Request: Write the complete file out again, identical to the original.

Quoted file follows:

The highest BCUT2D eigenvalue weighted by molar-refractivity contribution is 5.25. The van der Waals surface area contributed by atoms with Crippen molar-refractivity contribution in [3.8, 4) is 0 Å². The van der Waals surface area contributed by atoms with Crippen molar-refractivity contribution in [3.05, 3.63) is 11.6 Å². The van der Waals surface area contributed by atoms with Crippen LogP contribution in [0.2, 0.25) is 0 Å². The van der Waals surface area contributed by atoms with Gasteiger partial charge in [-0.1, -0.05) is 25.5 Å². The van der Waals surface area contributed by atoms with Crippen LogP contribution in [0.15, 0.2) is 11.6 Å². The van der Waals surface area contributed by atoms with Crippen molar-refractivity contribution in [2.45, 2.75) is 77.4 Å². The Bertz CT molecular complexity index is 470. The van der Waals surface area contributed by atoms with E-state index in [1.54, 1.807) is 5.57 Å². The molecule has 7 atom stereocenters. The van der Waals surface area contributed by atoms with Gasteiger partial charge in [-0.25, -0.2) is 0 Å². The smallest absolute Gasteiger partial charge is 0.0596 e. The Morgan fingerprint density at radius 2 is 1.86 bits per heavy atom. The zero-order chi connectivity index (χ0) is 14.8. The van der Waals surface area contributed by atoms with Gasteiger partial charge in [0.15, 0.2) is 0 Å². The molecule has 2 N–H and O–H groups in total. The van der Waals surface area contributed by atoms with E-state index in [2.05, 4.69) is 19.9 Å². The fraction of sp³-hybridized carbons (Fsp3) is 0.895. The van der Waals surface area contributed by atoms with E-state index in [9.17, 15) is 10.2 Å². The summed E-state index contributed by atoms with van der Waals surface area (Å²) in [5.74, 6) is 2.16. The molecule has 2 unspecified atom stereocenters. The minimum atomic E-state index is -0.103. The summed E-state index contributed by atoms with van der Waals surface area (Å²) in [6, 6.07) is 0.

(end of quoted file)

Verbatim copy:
The highest BCUT2D eigenvalue weighted by molar-refractivity contribution is 5.25. The van der Waals surface area contributed by atoms with Crippen molar-refractivity contribution in [3.8, 4) is 0 Å². The van der Waals surface area contributed by atoms with Crippen molar-refractivity contribution in [3.05, 3.63) is 11.6 Å². The van der Waals surface area contributed by atoms with Crippen LogP contribution in [0.2, 0.25) is 0 Å². The van der Waals surface area contributed by atoms with Gasteiger partial charge in [-0.1, -0.05) is 25.5 Å². The van der Waals surface area contributed by atoms with Crippen LogP contribution in [0.15, 0.2) is 11.6 Å². The van der Waals surface area contributed by atoms with Crippen molar-refractivity contribution in [2.45, 2.75) is 77.4 Å². The Bertz CT molecular complexity index is 470. The van der Waals surface area contributed by atoms with E-state index in [1.54, 1.807) is 5.57 Å². The molecule has 7 atom stereocenters. The van der Waals surface area contributed by atoms with Gasteiger partial charge in [-0.25, -0.2) is 0 Å². The smallest absolute Gasteiger partial charge is 0.0596 e. The Morgan fingerprint density at radius 2 is 1.86 bits per heavy atom. The zero-order chi connectivity index (χ0) is 14.8. The van der Waals surface area contributed by atoms with Gasteiger partial charge in [0.15, 0.2) is 0 Å². The molecule has 2 N–H and O–H groups in total. The van der Waals surface area contributed by atoms with E-state index in [2.05, 4.69) is 19.9 Å². The fraction of sp³-hybridized carbons (Fsp3) is 0.895. The van der Waals surface area contributed by atoms with E-state index in [9.17, 15) is 10.2 Å². The summed E-state index contributed by atoms with van der Waals surface area (Å²) in [5.74, 6) is 2.16. The molecule has 2 unspecified atom stereocenters. The minimum atomic E-state index is -0.103. The summed E-state index contributed by atoms with van der Waals surface area (Å²) in [6, 6.07) is 0.